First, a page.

Let’s Revisit the Crusades_God’s Battalions by Rodney Stark

I remember watching Hollywood’s epic production of the Kingdom of Heaven and wondering just how much was factual especially when it came to the much noted chivalry of Saladin. Was he really the very picture of the western knight in eastern garb and were the Templar’s as bad as the movie made them out to be?

If you saw the movie you might remember that Saladin, impressed with the bravery of Balian in his defense of Jerusalem allows the Christians to evacuate the city peaceably. This scene is supposed to be in contrast to the First Crusade when the crusaders massacred the Muslim inhabitants of the city (and they did). The message was and is the crusaders barbarous and the Muslims civilized.

The below scene is from the Director’s Cut of the movie and it features an apparition in the garb of a Knight Hospitaller who warns Bailian that a reckoning is coming because “the Muslims will never forget” an allusion to the above First Crusade and the massacre of the Muslims.

So what really happened? Was Saladin the chivalrous Muslim or was he little different from other men of his age, both east and west?

Historically Saladin destroyed a large crusader army at Hattin in 1187. Thousands of crusaders died in the battle. All the Knights Templar and Knights Hospitaller who were captured were beheaded and all other captives enslaved. In the aftermath of the battle most of the crusader cities and fortresses were over run and Saladin headed to Jerusalem. This is how Rodney Stark author of God’s Battalion’s-The Case for the Crusades records what happened next:

Jerusalem was crowded with refugees from other cities already fallen to the Muslims: “for every man there were fifty women and children. There were only two knights in Jerusalem. So, arms were distributed to every able-bodied man-although most knew little or nothing how to use them. In late September, Saladin’s army arrived and surrounded the city. After several days of preparation the Muslims attacked the walls and met furious resistance from the tiny band of untrained defenders. Some of the Christian fighters wanted to charge out through the breach and fight to the death. But cooler heads prevailed, noting that only by surrender could they prevent all the women and children from becoming slaves. So they asked Saladin for surrender terms. He demanded a ransom of ten gold pieces for each man to be spared (with two women or ten children counted as one man). As for the poor, Saladin agreed to free seven thousand of them in return for thirty thousand bezants. That left thousands without hope. If, in the end, there was no massacre about half of the city’s Latin Christian residents were marched away to the slave markets. pp. 197-98 God’s Battalion’s, Rodney Stark

Not exactly the picture one would get from the movie. After the Battle of Hattin all Templars and Hospitallers were beheaded and the other soldiers and knights sold as slaves. After the siege of Jerusalem at least half the city’s Latin Christians are sold into slavery because they were too poor to pay ransom. Chivalry?

In the movie Saladin is portrayed as he almost always has been in the west, the perfect example of chivalry while the crusaders have been portrayed as barbarous and one of the primary reasons the Muslims in general hate the west to this very day.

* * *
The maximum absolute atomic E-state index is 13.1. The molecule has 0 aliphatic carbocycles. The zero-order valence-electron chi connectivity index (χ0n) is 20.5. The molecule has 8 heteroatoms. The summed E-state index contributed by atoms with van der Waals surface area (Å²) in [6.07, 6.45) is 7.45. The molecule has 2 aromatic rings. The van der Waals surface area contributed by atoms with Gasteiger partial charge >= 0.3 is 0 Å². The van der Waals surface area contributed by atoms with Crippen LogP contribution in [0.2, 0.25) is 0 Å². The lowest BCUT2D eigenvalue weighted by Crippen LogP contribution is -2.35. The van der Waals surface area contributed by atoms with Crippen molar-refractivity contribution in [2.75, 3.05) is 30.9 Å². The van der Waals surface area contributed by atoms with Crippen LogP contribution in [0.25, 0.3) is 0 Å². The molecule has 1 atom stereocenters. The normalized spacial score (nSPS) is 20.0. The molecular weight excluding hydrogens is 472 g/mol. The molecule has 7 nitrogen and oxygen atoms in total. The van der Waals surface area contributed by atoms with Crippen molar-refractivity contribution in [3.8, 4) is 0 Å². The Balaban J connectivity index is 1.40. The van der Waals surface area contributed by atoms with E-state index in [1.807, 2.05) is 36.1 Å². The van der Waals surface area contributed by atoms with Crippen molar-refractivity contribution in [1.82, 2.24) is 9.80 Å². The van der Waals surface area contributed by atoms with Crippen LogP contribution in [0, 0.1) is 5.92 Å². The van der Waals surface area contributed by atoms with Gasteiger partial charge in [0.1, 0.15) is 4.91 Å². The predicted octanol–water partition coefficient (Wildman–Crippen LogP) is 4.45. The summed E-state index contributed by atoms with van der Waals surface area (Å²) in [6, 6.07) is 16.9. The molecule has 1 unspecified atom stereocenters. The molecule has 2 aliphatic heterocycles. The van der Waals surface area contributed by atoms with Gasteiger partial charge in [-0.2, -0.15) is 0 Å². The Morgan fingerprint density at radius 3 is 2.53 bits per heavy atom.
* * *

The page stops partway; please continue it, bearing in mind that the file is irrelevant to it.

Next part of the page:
Now if Saladin is held up as the virtuous ideal that he clearly falls short of what are we make of Baibars the First?

Who was Baibars? It’s not surprising you have not heard of Baibars? If Saladin has been enshrined as the chivalrous Muslim then Baibars would win the award for being the most barbarous if western historians were the slightest bit honest and fair in the their reporting on the Crusades (which lasted for about 200 years!)

Saladin’s Egyptian dynasty died out around 1254 when the last sultan of Egypt was murdered by his own Mamluk slaves. One of the Mamluks who had helped defeat Louis of France and Fifth Crusade was Baibars. A Mamluk was not the name of an Arab or Turkish tribe. It was a designation that meant “to be owned.”

Mamluk slave soldier. They were still around in Napoleon's time and a number of them served in his personal Guard.

Mamluk slave soldier. They were still around in Napoleon’s time and a number of them served in his personal Guard.

Mamluks were enslaved or purchased as children by Egyptian rulers from their homeland in the Caucasus and raised to be soldiers, a skill they excelled at. Because their area of origin was the Caucasus it was common for a Mamluk to look more like a westerner than a Turk or Arab.  Baibars apparently was a decent general and became the new sultan after his fellow Mamluks murdered the last sultan from Saladin’s line. After consolidating his power Baibars embarked on a campaign to retake all the Christian cities and fortresses remaining in the Holy Land including the last big one, the City of Antioch.

The first town to fall was the small port of Arsuf that was defended by 270 Knights Hospitallers who fought with their usual tenacity and courage. Baibars was rebuffed  in his attacks so he proposed a surrender promising the surviving Hospitallers they would go free. The Hospitallers accepted the offer and were promptly enslaved.

Knight Hospitaller, knight of the hospital